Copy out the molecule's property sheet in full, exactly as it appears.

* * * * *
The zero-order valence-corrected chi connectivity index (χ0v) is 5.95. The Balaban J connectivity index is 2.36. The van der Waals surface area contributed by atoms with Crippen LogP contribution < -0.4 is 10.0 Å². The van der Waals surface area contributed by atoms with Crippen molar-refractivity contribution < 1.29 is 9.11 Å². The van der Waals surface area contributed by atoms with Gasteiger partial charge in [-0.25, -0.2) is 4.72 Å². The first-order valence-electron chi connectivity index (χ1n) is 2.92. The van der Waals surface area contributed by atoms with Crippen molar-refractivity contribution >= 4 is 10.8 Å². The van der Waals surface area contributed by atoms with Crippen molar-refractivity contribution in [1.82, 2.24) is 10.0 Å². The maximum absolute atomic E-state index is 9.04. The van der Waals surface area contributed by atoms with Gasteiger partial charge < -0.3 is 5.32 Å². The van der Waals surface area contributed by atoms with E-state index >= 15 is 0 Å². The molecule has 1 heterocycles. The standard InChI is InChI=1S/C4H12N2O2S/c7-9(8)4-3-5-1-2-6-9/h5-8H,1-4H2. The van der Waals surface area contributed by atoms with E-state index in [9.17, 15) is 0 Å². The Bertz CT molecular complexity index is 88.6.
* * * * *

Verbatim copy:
The zero-order valence-corrected chi connectivity index (χ0v) is 5.95. The Balaban J connectivity index is 2.36. The van der Waals surface area contributed by atoms with Crippen LogP contribution < -0.4 is 10.0 Å². The van der Waals surface area contributed by atoms with Crippen molar-refractivity contribution < 1.29 is 9.11 Å². The van der Waals surface area contributed by atoms with Gasteiger partial charge in [-0.25, -0.2) is 4.72 Å². The first-order valence-electron chi connectivity index (χ1n) is 2.92. The van der Waals surface area contributed by atoms with Crippen molar-refractivity contribution >= 4 is 10.8 Å². The van der Waals surface area contributed by atoms with Crippen molar-refractivity contribution in [1.82, 2.24) is 10.0 Å². The maximum absolute atomic E-state index is 9.04. The van der Waals surface area contributed by atoms with Gasteiger partial charge < -0.3 is 5.32 Å². The van der Waals surface area contributed by atoms with E-state index >= 15 is 0 Å². The molecule has 1 heterocycles. The standard InChI is InChI=1S/C4H12N2O2S/c7-9(8)4-3-5-1-2-6-9/h5-8H,1-4H2. The van der Waals surface area contributed by atoms with E-state index in [9.17, 15) is 0 Å². The Bertz CT molecular complexity index is 88.6.